Searchable abstracts of presentations at key conferences in endocrinology
Endocrine Abstracts (2002) 3 P37

BES2002 Poster Presentations Clinical Case Reports (60 abstracts)

Xanthoma Disseminatum: A rare cause of hypopituitarism

S Ray 1 & PE Belchetz 2

1Department of Endocrinology , Leeds General Infirmary, Leeds, UK; 2Department of Endocrinology, Leeds General Infirmary, Leeds, UK.

Xanthoma Disseminatum: A rare cause of hypopituitarism

S Ray and PE Belchetz; The General Infirmary at Leeds, Leeds, UK.

Xanthoma disseminatum (XD) is a rare, benign, normo-lipaemic condition characterised by non- Langerhan's cell histiocytosis which usually effects male children or young adults. Patients develop nodular or infiltrating papules that are distributed along flexural areas and mucosal surfaces. Meningeal infiltration causes diabetes insipidus (DI) in upto 40 % of patients and seizures. Anterior pituitary dysfunction is extremely rare.

Our patient presented, aged 5 yrs, with dark lesions on his face and chest. Skin biopsy showed features of XD. Aged 12 years he developed DI and subsequently anterior pituitary dysfunction requiring treatment with thyroxine, hydrocortisone, genotropin and desmospray. Computerised tomography (CT)of the brain revealed characteristic thickening of the pituitary stalk. 2 years later he had an episode of temporal lobe seizure needing carbamazepine therapy.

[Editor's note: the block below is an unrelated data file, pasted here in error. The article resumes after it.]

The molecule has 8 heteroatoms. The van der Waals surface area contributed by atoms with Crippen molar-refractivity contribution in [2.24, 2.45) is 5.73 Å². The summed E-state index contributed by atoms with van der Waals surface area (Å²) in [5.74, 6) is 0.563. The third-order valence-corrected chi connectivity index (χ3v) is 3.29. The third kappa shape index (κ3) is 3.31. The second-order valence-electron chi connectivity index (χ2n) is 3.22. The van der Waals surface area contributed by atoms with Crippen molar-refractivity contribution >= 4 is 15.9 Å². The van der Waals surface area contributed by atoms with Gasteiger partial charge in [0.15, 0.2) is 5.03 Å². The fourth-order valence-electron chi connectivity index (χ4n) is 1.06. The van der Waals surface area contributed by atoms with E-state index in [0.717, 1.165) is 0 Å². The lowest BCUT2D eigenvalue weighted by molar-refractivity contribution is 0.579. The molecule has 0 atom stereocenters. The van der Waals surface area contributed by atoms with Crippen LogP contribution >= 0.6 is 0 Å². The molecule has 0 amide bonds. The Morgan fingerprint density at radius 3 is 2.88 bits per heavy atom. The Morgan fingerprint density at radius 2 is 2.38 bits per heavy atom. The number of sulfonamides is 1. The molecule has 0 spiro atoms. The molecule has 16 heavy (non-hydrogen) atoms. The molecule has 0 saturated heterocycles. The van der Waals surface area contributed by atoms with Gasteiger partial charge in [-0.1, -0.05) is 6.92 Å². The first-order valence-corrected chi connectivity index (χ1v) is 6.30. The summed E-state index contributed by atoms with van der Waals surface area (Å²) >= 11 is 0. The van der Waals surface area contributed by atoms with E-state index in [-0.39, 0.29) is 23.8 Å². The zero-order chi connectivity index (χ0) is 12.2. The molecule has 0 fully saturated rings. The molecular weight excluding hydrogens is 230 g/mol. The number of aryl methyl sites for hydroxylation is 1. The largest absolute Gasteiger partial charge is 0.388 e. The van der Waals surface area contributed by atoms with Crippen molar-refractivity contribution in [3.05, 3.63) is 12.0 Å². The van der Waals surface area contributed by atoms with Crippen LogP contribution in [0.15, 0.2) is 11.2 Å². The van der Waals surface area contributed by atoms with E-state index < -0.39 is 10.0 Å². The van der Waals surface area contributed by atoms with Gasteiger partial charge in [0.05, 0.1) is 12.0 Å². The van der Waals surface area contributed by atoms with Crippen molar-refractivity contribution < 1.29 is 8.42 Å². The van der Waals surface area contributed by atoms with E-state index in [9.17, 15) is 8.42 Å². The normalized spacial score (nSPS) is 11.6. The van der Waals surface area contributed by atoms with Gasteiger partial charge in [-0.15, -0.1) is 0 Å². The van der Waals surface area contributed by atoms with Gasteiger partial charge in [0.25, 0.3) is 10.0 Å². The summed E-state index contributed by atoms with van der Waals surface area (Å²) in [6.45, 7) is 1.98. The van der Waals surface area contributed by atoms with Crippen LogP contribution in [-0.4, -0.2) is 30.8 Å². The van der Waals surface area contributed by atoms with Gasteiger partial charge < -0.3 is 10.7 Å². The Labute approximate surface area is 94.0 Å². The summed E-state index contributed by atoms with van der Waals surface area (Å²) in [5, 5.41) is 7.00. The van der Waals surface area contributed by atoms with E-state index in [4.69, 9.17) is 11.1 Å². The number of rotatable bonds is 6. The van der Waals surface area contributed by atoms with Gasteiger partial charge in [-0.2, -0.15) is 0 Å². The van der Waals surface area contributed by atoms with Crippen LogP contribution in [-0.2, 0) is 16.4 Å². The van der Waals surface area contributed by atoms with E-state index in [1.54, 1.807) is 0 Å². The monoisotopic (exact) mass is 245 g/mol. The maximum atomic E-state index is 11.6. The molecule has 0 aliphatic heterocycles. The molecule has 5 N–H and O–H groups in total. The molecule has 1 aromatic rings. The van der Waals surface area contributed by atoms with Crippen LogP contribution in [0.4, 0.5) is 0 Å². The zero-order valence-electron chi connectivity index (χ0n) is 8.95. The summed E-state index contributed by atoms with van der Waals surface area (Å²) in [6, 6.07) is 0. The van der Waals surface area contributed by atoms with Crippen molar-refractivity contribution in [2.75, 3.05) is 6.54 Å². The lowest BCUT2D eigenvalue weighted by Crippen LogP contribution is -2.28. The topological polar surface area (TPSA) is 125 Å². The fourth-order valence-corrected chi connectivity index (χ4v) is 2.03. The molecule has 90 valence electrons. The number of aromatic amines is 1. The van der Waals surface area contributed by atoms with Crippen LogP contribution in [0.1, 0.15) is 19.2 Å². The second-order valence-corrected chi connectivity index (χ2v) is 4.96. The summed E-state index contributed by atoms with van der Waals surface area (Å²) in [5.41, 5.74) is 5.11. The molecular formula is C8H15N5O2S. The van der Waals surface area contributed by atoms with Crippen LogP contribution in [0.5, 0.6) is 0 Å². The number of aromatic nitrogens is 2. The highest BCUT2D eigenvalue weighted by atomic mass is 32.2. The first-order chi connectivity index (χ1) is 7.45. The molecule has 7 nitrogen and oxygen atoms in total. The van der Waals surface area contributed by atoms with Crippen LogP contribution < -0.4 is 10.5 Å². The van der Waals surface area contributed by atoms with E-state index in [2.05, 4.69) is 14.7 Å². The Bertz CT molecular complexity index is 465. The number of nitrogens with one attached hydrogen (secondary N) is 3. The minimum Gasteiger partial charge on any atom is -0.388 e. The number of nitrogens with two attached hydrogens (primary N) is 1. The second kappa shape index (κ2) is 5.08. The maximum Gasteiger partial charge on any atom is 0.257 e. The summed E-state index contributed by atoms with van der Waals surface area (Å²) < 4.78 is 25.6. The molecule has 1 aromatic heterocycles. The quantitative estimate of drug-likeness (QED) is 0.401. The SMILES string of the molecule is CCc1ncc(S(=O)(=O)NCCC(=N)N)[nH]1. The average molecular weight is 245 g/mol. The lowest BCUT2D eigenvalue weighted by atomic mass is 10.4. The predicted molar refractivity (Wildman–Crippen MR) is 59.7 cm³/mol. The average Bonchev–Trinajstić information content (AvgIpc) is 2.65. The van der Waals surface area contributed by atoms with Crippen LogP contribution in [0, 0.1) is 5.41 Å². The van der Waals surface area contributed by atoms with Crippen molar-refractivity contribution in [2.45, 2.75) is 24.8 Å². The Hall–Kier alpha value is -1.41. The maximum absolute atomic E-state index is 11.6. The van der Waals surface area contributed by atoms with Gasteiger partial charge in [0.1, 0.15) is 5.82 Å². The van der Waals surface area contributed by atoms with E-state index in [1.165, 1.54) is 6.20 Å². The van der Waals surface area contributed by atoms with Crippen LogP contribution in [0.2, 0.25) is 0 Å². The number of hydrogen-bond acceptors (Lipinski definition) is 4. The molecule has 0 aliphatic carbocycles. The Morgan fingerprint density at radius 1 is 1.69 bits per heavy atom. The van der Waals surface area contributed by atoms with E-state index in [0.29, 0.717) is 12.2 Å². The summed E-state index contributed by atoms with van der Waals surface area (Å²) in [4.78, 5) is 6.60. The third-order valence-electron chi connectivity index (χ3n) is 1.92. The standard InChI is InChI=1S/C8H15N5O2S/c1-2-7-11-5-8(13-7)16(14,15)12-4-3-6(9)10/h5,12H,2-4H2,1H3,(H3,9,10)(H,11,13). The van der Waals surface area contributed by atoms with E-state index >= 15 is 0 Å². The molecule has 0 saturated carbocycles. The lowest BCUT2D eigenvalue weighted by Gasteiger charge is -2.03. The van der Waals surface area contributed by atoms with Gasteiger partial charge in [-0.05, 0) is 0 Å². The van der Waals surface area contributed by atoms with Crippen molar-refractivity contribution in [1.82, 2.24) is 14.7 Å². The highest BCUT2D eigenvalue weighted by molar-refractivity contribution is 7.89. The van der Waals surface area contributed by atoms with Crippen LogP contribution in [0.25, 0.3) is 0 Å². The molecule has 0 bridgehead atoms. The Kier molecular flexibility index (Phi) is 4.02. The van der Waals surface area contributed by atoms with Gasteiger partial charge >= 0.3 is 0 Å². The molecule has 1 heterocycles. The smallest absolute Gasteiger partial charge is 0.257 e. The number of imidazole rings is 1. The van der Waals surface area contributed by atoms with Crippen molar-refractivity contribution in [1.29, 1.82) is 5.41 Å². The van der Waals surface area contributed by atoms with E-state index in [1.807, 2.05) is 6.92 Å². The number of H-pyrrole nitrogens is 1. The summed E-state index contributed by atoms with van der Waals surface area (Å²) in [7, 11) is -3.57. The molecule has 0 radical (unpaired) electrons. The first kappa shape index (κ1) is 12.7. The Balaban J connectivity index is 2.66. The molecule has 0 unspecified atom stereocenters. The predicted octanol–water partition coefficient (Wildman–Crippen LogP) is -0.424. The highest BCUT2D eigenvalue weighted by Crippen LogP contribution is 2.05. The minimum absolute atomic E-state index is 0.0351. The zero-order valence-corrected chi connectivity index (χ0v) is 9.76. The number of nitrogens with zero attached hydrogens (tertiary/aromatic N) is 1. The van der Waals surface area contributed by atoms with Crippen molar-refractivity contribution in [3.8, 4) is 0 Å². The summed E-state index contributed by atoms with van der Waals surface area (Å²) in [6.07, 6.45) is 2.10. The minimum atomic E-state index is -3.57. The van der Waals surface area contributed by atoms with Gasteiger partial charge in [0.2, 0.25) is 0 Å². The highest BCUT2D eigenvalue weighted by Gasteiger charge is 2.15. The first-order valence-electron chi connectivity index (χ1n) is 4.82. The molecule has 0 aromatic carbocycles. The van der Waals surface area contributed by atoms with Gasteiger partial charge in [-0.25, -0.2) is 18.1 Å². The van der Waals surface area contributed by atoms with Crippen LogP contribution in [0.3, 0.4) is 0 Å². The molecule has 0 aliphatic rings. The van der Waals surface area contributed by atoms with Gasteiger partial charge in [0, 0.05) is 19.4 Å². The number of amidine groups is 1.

Various treatment regimen including etoposide, topical nitrogen mustard and thalidomide were tried for his skin lesions with little effect. Disfiguring xanthomata on his eyelids, sclera and cornea seriously affected his vision. Laryngeal involvement causing chronic stridor and dyspnoea required a tracheostomy.

Over the years the skin lesions showed minimal regression. Following recent treatment with cyclophosphamide, the xanthomata have shown good response. Surgical intervention has improved vision in his right eye and his tracheostomy is due to be reversed in the near future. Pituitary function remains stable on replacement therapy.

Treatment options in XD are limited. Most present to dermatologists with xanthomata which tend to regress with time. Some show minimal radiosensitivity while others respond to azothiaprine or cyclophosphomide. Pituitary dysfunction persists lifelong. Supportive treatment and specialist follow-up is recommended.

Volume 3

21st Joint Meeting of the British Endocrine Societies

British Endocrine Societies 

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